As you have probably been reading, it is technically now possible to get a full 10-bit color resolution from the computer to the display if you have all the components in place. This is not very common, and is sort of on the cutting edge of things right now. The biggest bottleneck seems to be the graphics cards required to do this. There’s only a handlful that support 10-bit processing and they are pretty expensive.

FWIW, I have come across the following from a site in Australia:

Thanks Louie for the additional info.

So you are running your 4870 with the DVI connection rather than Mini Display port to Display port…

So, from my reading- that negates 10-bit capability into the Mac Pro. I assume since you have all other “10-bit” factors in place, you’re connecting this way to avoid a stability issue? I thought the mouse cursor jumping was solved with an Eizo firmware update?

Hi Pat,
Thanks for that cogent explanation of where we stand on 10-bit, and the advantage of the wide-gamut monitor independent of a full 10-bit workflow.
The article from the link is excellent, and I now have a much better understanding of the entire issue! :smiley:

Yes, there’s a firmware update for the Eizo’s to fix the jumping mouse issue with DisplayPort. Anyone who wants this can contact Eizo tech support and have them send it to you. Incidentally, we had the Eizo folks in the office recently, and from their perspective their upgrade is actually a workaround for Apple not implementing their own DP protocol correctly.

The CG241W only has a DVI. At the time I purchased it there was virtually no support for 10bit color so I opted to save a little and stay with the 8bit DVI but still get the expanded gamut. That has been well worth it.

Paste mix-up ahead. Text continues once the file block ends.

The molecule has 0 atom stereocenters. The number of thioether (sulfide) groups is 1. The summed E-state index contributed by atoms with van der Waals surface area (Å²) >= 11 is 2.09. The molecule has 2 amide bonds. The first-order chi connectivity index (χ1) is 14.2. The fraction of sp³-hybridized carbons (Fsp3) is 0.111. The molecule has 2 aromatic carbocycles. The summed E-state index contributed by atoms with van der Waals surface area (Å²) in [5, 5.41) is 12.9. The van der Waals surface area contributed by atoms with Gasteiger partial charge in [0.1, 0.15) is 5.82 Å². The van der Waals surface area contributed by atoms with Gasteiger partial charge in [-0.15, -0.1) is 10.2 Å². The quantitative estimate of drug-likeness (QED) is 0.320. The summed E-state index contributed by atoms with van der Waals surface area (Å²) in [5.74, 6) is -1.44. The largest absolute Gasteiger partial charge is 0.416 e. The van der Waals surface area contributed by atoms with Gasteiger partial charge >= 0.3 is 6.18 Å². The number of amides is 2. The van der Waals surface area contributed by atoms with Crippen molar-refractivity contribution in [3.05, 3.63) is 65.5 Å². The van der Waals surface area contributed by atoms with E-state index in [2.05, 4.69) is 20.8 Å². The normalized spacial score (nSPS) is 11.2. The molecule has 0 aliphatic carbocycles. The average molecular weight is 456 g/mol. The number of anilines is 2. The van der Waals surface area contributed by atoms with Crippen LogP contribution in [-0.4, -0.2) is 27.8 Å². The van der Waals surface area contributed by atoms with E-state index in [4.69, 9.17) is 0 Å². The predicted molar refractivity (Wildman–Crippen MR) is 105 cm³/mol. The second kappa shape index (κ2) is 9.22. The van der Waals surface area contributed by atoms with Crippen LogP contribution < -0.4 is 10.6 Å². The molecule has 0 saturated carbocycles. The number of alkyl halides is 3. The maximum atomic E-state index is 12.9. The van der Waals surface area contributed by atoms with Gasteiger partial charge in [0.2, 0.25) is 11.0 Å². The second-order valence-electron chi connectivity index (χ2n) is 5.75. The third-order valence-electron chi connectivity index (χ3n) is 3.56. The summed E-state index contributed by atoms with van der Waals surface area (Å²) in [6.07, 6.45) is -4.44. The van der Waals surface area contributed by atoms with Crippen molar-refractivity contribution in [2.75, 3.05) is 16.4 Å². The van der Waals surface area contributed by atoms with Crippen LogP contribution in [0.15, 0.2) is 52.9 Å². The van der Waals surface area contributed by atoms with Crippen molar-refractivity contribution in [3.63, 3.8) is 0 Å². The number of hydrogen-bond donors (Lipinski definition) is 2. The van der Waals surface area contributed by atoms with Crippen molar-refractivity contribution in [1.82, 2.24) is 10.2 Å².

The choice of the 4870 was a separate issue because of my failing X1900. It does give me a display port for future upgrade. But I still have about 4 years on my warrantee so I expect to stay where I am for a while.


Thanks Louie, got it… Hey, it sure sounds like the wide-gamut appearance on your display is 95% of the game-
I’m guessing the actual visual appearance of a full 10-bit setup with a wide-gamut display would be only slighter “better”…

It sounds like if I purchase a new MP system now- and a wide-gamut display with a DisplayPort connection, the only unknown (for a complete 10-bit path) will be the currently offered GPUs and their drivers for Mac…

One would think if the ATI 4780 hardware & drivers support 10-bit, the 5770 or 5870 would do the same- but I haven’t come across a verification anywhere of that…

Here is a discussion where it would seem the 5870 does not currently support 10-bit.

Another on-going discussion re Photoshop and 10-bit- more on the Windows side of things…